# [PYTHON] Sympy Reverse Lookup Reference

## LaTeX output

In [59]: h_x
Out[59]:
2                          3
(x + 1) ⋅(x + 2)⋅(x + 3) + (x + 4)

In [60]: latex(h_x)
Out[60]: '\\left(x + 1\\right)^{2} \\left(x + 2\\right) \\left(x + 3\\right) + \\left(x + 4\\right)^{3}'


## Expression expansion

In [50]: f_x
Out[50]:
2
(x + 1) ⋅(x + 2)⋅(x + 3)

In [51]: expand(f_x)
Out[51]:
4      3       2
x  + 7⋅x  + 17⋅x  + 17⋅x + 6


## Factorization

In [21]: g_x = x**2 + 2*x + 1

In [22]: factor(g_x,x)
Out[22]:
2
(x + 1)


### Get a list of factors

In [21]: g_x = x**2 + 2*x + 1

In [22]: factor(g_x,x)
Out[22]:
2
(x + 1)

In [23]: factor_list(g_x,x)
Out[23]: (1, [(x + 1, 2)])


http://docs.sympy.org/latest/modules/polys/reference.html?highlight=factor_list#sympy.polys.polytools.factor_list

## Factorization by product

In [35]: f_x
Out[35]:
-2⋅x
ℯ    ⋅sin(2⋅x)

In [39]: f_x.args
Out[39]:
⎛ -2⋅x          ⎞
⎝ℯ    , sin(2⋅x)⎠


## Polynomial division

In [25]: f
Out[25]: x**2 + 4/x**2

In [26]: g = (x + 2/x)**2

In [27]: div(g, f)
Out[27]: (1, 4)

In [28]: q,r = div(g,f)

In [29]: h = q * f + r

In [30]: h
Out[30]: x**2 + 4 + 4/x**2

In [31]: g == h
Out[31]: False

In [32]: g.expand() == h
Out[32]: True


## Function conversion

In [45]: f_x
Out[45]:
⎛    π⎞
sin⎜x + ─⎟
⎝    4⎠

In [46]: f_x.rewrite(cos)
Out[46]:
⎛    π⎞
cos⎜x - ─⎟
⎝    4⎠

In [47]: f_x.rewrite(tan)
Out[47]:
⎛x   π⎞
2⋅tan⎜─ + ─⎟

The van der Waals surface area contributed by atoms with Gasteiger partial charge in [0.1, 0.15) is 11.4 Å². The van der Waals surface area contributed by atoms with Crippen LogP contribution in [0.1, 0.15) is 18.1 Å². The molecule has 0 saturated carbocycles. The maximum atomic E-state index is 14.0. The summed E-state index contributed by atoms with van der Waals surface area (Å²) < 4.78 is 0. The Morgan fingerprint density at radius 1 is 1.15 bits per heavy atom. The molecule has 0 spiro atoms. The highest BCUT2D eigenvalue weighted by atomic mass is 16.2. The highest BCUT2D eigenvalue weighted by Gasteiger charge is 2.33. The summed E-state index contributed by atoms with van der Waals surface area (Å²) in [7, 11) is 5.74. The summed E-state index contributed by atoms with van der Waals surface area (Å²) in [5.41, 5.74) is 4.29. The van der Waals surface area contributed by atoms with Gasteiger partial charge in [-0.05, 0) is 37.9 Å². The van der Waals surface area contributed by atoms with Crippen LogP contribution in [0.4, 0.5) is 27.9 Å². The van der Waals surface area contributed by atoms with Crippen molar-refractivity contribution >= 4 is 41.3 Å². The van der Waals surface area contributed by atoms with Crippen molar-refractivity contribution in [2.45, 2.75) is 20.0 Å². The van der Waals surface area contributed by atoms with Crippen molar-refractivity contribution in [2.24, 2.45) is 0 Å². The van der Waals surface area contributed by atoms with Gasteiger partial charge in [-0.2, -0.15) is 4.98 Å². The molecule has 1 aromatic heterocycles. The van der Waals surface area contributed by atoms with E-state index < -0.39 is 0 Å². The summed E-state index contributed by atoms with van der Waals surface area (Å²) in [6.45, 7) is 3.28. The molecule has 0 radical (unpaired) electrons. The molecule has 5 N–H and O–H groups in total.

⎝2   8⎠
───────────────
2⎛x   π⎞
tan ⎜─ + ─⎟ + 1
⎝2   8⎠

In [48]: f_x.rewrite(exp)
Out[48]:
⎛     ⎛     π⎞      ⎛    π⎞⎞
⎜   ⅈ⋅⎜-x - ─⎟    ⅈ⋅⎜x + ─⎟⎟
⎜     ⎝     4⎠      ⎝    4⎠⎟
-ⅈ⋅⎝- ℯ           + ℯ         ⎠
────────────────────────────────
2


## Plane / space vector

There seems to be a way to display it in a matrix, but in the range of high school mathematics, what can be done with Point?

In [64]: Point([3,4])
Out[64]: Point2D(3, 4)


### Scalar times

In scale, you can specify the coefficient to be multiplied for each variable.

In [65]: a = Point([2,-3])

In [70]: a.scale(3)
Out[70]: Point2D(6, -3)

In [71]: a.scale(3,3)
Out[71]: Point2D(6, -9)


### distance

In [104]: a
Out[104]: Point2D(2, -3)

In [105]: a.origin
Out[105]: Point2D(0, 0)

In [106]: a.distance(a.origin)
Out[106]: √13



### inner product

In [92]: a
Out[92]: Point2D(2, -3)

In [93]: c
Out[93]: Point2D(4, 4)

In [94]: a.dot(c)
Out[94]: -4


### Orthogonal vector

In [108]: a
Out[108]: Point2D(2, -3)

In [109]: a.orthogonal_direction
Out[109]: Point2D(3, 2)

In [110]: a.dot(a.orthogonal_direction)
Out[110]: 0


## probability

### Random variable of dice

In [1]: from sympy.stats import P, E, Die

In [2]: X = Die('X',6)

In [3]: X
Out[3]: X

In [4]: P(X>3)
Out[4]: 1/2

In [5]: E(X)
Out[5]: 7/2

In [6]: Y = Die('Y',6)

In [7]: E(X+Y)
Out[7]: 7

In [8]: P(X+Y>10)
Out[8]: 1/12


Besides that, the probability distribution of coin throwing, uniform distribution, etc. are almost complete.

http://docs.sympy.org/latest/modules/stats.html